12 Colored Pencil Drawing Techniques You Should Try in 2024

blending colored pencils using solvent. colored pencil techniques

There are so many things you can do with colored pencils and there are lots of techniques to create different effects and textures. 

In this article, I listed 12 techniques you should try. Some basic techniques, but also techniques that totally change the way I use colored pencils like scraping off the pigment and then applying that with a blending stump. 

So keep on reading to find out all of the colored pencil techniques!

If you're looking for the perfect set of colored pencils to add to your art supplies, check out this article listing my favorite brands. And if you want a more in-depth view of how to use colored pencils, check out this article.

What Colored Pencil Techniques Can You Use?

1. Back and Forth

Back and forth is probably the most well-known colored pencil technique. For most people, this is the default technique and I almost always use it when I need to color an area. You just put your pencil on the paper and start moving back and forth as the name suggests. 

You can create lighter colors by pressing lighter or leaving more white space between each line.

To create a darker color you can draw the lines very closely together or press harder.

This technique is also very useful for creating evenly colored areas. By holding the pencil more towards the end and leaving no gaps between the lines you can easily draw evenly.

You can find more tips and techniques for creating a streakless and smooth finish here.

back and forth method for colored pencils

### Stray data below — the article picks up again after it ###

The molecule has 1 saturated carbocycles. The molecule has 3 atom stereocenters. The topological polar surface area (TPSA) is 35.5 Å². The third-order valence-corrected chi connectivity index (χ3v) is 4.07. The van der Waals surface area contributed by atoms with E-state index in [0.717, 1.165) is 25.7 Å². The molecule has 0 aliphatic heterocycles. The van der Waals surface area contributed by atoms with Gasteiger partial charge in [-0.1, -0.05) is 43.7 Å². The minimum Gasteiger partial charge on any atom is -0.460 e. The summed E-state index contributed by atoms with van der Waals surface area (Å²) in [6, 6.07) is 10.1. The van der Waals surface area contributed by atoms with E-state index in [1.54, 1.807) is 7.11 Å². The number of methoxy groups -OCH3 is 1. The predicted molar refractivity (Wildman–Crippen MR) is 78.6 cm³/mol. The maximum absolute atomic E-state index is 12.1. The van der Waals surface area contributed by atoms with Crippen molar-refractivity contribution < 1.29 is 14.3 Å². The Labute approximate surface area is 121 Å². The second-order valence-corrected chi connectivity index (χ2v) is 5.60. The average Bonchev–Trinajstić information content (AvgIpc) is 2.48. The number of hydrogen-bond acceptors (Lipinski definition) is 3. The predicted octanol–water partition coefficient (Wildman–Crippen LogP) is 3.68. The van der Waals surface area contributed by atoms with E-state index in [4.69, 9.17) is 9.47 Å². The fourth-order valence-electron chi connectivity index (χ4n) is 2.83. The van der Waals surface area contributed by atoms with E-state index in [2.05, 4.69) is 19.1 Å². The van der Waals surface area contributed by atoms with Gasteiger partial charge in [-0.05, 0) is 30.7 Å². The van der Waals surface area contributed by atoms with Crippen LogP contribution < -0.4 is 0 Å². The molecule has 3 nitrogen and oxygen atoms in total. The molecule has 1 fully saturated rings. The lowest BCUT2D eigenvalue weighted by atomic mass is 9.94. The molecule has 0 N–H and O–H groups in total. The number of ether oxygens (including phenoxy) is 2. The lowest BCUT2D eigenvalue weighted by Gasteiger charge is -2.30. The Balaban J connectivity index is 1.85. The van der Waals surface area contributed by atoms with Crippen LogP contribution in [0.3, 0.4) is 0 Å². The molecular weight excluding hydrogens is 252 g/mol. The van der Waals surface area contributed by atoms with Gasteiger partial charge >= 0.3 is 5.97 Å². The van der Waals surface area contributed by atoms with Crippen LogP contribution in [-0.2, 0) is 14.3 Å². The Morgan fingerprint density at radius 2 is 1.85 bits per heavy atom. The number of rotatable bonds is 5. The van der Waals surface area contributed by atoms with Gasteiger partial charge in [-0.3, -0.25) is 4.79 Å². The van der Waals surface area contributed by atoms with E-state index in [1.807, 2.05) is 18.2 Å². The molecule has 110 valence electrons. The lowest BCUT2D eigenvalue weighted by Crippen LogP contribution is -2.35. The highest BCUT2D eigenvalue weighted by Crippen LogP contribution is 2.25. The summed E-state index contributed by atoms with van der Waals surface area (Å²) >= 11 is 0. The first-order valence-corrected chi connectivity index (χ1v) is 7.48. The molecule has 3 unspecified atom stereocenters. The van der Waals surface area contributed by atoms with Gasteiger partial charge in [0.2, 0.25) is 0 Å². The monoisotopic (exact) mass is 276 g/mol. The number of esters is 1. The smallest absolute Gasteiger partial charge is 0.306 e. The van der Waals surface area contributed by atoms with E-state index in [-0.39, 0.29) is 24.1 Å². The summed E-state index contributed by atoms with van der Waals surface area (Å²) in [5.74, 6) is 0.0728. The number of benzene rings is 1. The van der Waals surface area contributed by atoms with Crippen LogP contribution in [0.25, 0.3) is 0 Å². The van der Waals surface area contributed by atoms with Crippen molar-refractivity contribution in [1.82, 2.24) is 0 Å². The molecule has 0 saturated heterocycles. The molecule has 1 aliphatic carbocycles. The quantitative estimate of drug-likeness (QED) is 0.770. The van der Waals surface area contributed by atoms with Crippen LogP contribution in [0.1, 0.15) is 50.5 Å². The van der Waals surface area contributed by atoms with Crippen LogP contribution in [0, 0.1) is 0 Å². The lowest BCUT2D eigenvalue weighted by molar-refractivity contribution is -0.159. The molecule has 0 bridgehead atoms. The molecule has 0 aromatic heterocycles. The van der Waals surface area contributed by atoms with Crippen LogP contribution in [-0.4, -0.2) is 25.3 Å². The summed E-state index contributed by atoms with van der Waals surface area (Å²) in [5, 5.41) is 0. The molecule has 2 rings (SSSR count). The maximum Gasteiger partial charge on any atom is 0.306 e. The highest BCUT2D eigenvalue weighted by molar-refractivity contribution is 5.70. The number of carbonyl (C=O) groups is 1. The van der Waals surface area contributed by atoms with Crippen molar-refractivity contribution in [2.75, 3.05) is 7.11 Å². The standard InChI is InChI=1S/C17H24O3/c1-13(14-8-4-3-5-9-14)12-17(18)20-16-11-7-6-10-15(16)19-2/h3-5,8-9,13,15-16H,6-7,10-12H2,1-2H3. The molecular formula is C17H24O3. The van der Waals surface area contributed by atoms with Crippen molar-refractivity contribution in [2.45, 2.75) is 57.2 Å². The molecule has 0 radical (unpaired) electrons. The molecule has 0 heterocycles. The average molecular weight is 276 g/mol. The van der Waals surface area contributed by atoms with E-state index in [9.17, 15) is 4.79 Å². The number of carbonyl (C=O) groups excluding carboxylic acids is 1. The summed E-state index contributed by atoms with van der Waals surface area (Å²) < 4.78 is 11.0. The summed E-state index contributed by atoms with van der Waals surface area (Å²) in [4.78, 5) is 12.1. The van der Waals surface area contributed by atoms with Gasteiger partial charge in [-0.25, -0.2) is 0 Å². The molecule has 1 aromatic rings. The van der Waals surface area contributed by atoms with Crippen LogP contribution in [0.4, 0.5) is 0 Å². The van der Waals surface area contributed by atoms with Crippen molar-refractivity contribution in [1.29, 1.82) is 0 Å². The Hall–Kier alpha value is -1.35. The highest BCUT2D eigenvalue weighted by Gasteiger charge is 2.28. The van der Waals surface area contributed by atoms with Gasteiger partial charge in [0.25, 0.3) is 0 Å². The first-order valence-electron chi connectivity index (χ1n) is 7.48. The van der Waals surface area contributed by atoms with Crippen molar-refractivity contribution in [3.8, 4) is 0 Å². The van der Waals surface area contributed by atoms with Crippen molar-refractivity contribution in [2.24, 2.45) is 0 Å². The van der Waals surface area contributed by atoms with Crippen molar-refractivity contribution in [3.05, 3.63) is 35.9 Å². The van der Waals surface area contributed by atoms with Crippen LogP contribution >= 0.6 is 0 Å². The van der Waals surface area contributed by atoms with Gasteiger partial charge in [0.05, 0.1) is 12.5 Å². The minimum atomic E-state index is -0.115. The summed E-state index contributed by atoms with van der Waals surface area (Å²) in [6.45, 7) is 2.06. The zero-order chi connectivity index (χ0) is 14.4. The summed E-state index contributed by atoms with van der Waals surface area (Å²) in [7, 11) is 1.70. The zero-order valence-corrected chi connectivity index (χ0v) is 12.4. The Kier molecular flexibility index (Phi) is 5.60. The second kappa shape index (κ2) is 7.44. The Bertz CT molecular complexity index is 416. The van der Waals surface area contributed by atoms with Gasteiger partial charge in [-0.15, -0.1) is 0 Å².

2. Hatching

Hatching is probably a technique you might have heard of before. To hatch you draw parallel strokes next to each other drawn in one direction.

To create lighter shades you can again leave more white space between the lines or you can press lighter.

To get darker tones you can press harder or leave less white space between the lines.

hatching colored pencils

There are actually more than just this hatching technique. You can also cross hatch or formative hatch.

Cross-Hatching

The basics are the same as regular hatching, but instead of only drawing lines parallel in one direction you overlap parallel lines in multiple directions.

cross hatching colored pencils

Formative Hatching

Formative hatching takes into account the contour/3d shapes of the things you're drawing. So instead of only drawing straight lines you draw lines that follow the form of the shape.

formative hatching for colored pencils

3. Burnishing

Burnishing is a technique to fill in every white spot on the paper by pressing hard. This will damage the tooth of the paper making it more difficult to layer more layers of colored pencils on top. So be sure when you use this technique you don't need to add more layers.

Instead of pressing hard, you can also layer lots of layers on top of each other to fill in every white spot. By using lots of layers and pressing less hard you are less likely to hurt your wrist when burnishing.

burnishing colored pencils

There are multiple techniques of burnishing. You can read more about them in this article I wrote called How to blend colored pencils (7 techniques). I also wrote a more in-depth guide on how to burnish.